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Best Aggressive Inline Skates

By: Lisa Maloney on June 20, 2017

Aggressive stunt skates remain very popular -- and very specialized

Aggressive or stunt skating is the stuff YouTube videos are made of: flips, jumps, grinds and slides, with some spins and other crazy footwork thrown in. As always when it comes to skates, performance rules -- but some reviewers lend a lot of weight to style, too.

Until recently, the high-end aggressive skate category was the domain of custom-built skates that you chose pieces for one at a time, depending on what sort of tricks you intended to do. But stock aggressive skates have gotten steadily better, and our new best-reviewed model in this category, the K2 Unnatural (Est. $250), is already beloved of many an aggressive skater.

The K2 Unnatural comes with ABEC 5 bearings and a flat 60mm/88a wheel setup -- that is, all four wheels are the same size, which can keep you from getting hung up on some tricks -- but can be changed to an anti-rocker setup with smaller interior wheels. Hexagonal wheel spacers mean you don't need to buy new axles if you choose to make the switch.

The staff at ONEblademag.com wax enthusiastic about the K2 Unnatural's sturdy construction, great quality control, and comfortable boot design. "It's like wearing shoes you can grind in," they write, along with a note that the Unnatural's boot can run up to a full size large. They also write that the Unnatural has a large sweet spot for balance on both front and backside boot tricks.

That boot design is a high point for most users too, who say they love its combination of adjustability and support, and don't mind putting in a little break-in time to get the fit just right. You can crank down the extra strap at the top of the boot for the ultimate in support and a more flat-footed ride, or tweak the straps and lacing to let you get more of the forward lean that is typical of many aggressive skates.

The one-piece soul plate on the K2 Unnatural is another high point, with a Teflon insert that users say makes it slide smooth and fast. However, that soul plate comes with equal servings of good news and bad news. Because it's both screwed and glued to the Unnatural's boot, the construction is super solid -- a high point for the staff at ONEblademag.com. But that also means the soul plate can't be replaced.

If you'd like an alternative, the Razor Genesys 11 (Est. $200) is the latest update to another perennial favorite. The Genesys line comes with replaceable grind and backside plates and a super-comfortable, well-padded liner with extra heel padding to cushion landings. Users say they fit true to size, with a little extra space to accommodate wider feet.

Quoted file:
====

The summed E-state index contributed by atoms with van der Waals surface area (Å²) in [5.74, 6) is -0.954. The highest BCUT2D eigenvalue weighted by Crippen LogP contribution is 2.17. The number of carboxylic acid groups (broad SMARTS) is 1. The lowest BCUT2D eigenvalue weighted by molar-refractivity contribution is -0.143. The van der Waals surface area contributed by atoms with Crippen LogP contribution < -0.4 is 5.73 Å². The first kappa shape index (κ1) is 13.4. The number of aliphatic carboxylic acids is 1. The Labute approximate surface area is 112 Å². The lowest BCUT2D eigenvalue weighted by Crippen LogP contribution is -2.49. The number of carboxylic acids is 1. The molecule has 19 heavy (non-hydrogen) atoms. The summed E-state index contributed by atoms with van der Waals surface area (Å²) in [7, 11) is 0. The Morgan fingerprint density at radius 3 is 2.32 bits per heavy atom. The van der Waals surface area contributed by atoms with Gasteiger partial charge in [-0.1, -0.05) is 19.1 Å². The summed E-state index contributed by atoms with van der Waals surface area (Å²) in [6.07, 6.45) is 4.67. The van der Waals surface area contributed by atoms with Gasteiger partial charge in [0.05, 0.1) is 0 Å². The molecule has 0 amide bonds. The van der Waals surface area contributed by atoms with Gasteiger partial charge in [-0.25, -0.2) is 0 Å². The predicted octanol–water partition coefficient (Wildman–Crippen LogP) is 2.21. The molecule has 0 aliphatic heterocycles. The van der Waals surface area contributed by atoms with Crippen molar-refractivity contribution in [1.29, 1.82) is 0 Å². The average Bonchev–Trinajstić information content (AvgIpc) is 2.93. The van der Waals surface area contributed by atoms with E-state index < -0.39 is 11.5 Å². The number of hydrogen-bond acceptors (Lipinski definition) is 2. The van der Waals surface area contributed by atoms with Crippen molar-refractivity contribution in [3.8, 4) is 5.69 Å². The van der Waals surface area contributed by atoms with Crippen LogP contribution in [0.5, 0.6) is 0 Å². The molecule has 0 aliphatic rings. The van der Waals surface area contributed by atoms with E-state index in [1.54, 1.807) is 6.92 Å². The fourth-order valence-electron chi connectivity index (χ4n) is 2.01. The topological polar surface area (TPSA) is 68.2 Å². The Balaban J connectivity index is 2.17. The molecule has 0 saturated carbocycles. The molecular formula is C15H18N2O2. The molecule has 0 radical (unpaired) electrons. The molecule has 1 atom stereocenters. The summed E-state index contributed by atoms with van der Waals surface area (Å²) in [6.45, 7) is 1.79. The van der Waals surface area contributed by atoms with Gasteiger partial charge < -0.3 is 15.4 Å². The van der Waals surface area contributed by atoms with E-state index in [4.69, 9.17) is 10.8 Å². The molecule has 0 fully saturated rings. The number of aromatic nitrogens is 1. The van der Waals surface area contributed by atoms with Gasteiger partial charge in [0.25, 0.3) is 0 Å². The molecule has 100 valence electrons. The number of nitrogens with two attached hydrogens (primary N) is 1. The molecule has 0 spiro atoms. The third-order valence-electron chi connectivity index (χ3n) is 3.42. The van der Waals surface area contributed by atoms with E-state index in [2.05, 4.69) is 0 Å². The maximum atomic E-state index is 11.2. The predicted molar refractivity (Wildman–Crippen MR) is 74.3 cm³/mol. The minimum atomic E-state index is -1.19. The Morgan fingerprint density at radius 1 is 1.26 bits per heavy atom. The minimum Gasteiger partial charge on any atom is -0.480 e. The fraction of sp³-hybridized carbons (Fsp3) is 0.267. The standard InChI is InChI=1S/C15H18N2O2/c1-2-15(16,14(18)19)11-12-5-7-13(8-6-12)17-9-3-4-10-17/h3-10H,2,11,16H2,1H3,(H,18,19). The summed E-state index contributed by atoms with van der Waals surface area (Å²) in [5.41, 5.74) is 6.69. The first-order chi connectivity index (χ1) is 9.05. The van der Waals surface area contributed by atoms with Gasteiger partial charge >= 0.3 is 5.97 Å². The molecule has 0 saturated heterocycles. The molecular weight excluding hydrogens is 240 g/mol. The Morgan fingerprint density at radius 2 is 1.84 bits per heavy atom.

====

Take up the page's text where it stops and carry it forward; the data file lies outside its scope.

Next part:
The Genesys 11 comes with 56mm/90a wheels with 42mm anti-rockers, on aluminum spacers and ABEC 5 bearings. All in all, reviewers say this stock package is good for beginning to intermediate skaters; upgrade the bearings and wheels to get a really high-performance package. The Genesys frame accepts up to 59 mm wheels in a freestyle (all four wheels the same size) or anti-rocker configuration.

The Razor Genesys line packs a few other benefits: In particular, reviewers say the soul and backside plates are easy to replace, and they're pre-grooved, which means you can head right out to the skate park as soon as you pull these skates out of the box.

If you're just getting started doing aggressive inline skate tricks, you don't necessarily need to drop a lot of money on top-of-the-line skates just yet. Users say the Universal Skate Design Realm (Est. $140) is an excellent all-around skate for beginners. The Realm comes with 57mm/90a wheels in a flat setup and ABEC 5 bearings.

Users say these skates are comfortable, don't weigh much, and make it easy to hop onto rails and ledges. There are comments that they fit like an extension of your body, although feedback on sizing is conflicting. The ultimate consensus is that for most people, you should go up at least half a size to get a true fit.

Another solid skate for beginners and intermediate skaters is the Roces M12 (Est. $160). It comes with two 58mm/88a wheels with smaller inside wheels for an anti-rocker setup that aids with some tricks, and ABEC 5 bearings. Users like the memory foam padded liner and the solid build of these skates; one says she used her first pair for more than 10 years. Ultimately, although the M12 isn't anything fancy, users say it's a great non-clunky skate that gets the job done, especially for spins, grabs, fast blading and rails.

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